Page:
If you've been diagnosed with multiple myeloma, your doctor may toss around medical terms that sound like a foreign language to you. But it's important not to shrug them off as part of their world, not yours.
The words could include important tests or treatments that play a role in the way you manage your disease. So spend a few minutes to learn the meaning of key terms that may crop up during your next appointment.
Allogeneic stem cell transplant: Your bone marrow has stem cells that grow into blood cells. When you get chemotherapy to treat multiple myeloma, it kills healthy stem cells along with cancer cells. An allogeneic stem cell transplant replaces those destroyed stem cells with healthy blood-forming stem cells from a donor.
Amyloidosis: A disease in which an abnormal protein called amyloid builds up in organs like the kidneys, heart, or liver. Amyloid can affect how well these organs work. People often have both amyloidosis and multiple myeloma.
Anemia: It's one of the symptoms of multiple myeloma. It happens when too few red blood cells are in your body. Red blood cells carry oxygen to organs and tissues. Anemia can cause fatigue, weakness, and trouble breathing.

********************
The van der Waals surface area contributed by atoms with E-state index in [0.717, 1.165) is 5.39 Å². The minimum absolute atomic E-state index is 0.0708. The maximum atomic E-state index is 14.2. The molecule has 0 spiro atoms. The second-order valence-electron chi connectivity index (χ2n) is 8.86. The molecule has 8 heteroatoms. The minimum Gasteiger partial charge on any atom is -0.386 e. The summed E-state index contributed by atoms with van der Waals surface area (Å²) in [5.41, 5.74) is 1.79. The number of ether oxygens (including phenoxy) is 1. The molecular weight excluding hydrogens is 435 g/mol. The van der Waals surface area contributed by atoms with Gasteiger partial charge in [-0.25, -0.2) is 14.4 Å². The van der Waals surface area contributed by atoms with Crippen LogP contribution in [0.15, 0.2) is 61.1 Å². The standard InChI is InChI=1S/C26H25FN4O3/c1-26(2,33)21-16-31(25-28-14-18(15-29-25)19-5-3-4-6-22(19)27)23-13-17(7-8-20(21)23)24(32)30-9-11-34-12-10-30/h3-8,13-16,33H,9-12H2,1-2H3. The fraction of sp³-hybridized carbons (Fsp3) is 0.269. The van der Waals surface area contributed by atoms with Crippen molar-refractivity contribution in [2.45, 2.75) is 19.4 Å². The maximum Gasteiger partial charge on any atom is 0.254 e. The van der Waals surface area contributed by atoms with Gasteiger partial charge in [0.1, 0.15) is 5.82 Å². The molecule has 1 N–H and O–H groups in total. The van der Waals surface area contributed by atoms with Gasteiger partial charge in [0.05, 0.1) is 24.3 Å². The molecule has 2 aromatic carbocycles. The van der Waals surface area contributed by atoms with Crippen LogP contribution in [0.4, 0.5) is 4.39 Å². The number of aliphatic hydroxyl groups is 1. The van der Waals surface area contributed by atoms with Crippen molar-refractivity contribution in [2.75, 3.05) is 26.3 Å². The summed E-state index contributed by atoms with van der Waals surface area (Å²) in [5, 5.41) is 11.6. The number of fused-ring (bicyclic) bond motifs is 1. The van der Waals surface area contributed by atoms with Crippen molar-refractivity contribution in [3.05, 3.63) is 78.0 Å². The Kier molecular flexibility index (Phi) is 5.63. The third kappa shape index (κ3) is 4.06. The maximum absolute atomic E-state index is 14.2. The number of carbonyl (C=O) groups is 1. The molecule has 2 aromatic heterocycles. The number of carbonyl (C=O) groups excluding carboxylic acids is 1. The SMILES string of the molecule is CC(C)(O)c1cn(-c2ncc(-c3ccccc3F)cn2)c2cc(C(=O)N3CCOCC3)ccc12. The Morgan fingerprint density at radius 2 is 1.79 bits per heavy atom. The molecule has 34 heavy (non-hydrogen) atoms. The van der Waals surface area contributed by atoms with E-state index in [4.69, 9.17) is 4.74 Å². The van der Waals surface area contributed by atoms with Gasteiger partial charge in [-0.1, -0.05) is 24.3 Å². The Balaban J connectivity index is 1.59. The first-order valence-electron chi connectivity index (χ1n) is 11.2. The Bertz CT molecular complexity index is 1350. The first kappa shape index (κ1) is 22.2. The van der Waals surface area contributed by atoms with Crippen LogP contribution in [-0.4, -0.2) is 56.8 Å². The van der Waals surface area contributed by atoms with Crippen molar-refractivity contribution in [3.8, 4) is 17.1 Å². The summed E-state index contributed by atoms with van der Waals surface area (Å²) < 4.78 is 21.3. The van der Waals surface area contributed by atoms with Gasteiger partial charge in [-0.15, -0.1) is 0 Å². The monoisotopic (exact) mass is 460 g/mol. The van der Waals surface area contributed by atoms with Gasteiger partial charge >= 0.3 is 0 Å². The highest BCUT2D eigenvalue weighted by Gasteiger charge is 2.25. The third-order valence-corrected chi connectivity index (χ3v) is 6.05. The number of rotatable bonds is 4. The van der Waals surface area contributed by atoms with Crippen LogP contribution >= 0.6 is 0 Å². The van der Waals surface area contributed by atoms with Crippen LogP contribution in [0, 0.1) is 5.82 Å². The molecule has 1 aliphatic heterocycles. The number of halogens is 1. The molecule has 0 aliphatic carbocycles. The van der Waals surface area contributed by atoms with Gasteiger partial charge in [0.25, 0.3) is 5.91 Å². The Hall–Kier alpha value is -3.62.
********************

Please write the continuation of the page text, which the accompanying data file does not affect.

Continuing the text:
Autologous stem cell transplant: This treatment replaces stem cells destroyed during chemotherapy. Your doctor takes stem cells from your own bone marrow or blood before you get the chemo, and then injects them back into your vein afterward.
Beta-2 microglobulin (B2M) test: B2M is a protein that multiple myeloma cells make. The B2M test can show doctors how fast your cancer is growing and whether your treatment is working.
Blood urea nitrogen (BUN) test: A BUN test measures the amount of urea, a waste product, that's in your blood. A high BUN level may be a sign that your kidneys aren't working right.
Bone lesion: This is damage to your bones caused by multiple myeloma cells. Weakened bones hurt and can break easily.
Bone marrow aspiration/biopsy: These tests help diagnose multiple myeloma. Bone marrow aspiration removes a small amount of liquid from inside your bones. A biopsy removes a tiny piece of bone and marrow. Your doctor sends the sample to a lab that checks if cancer cells are in the bone marrow.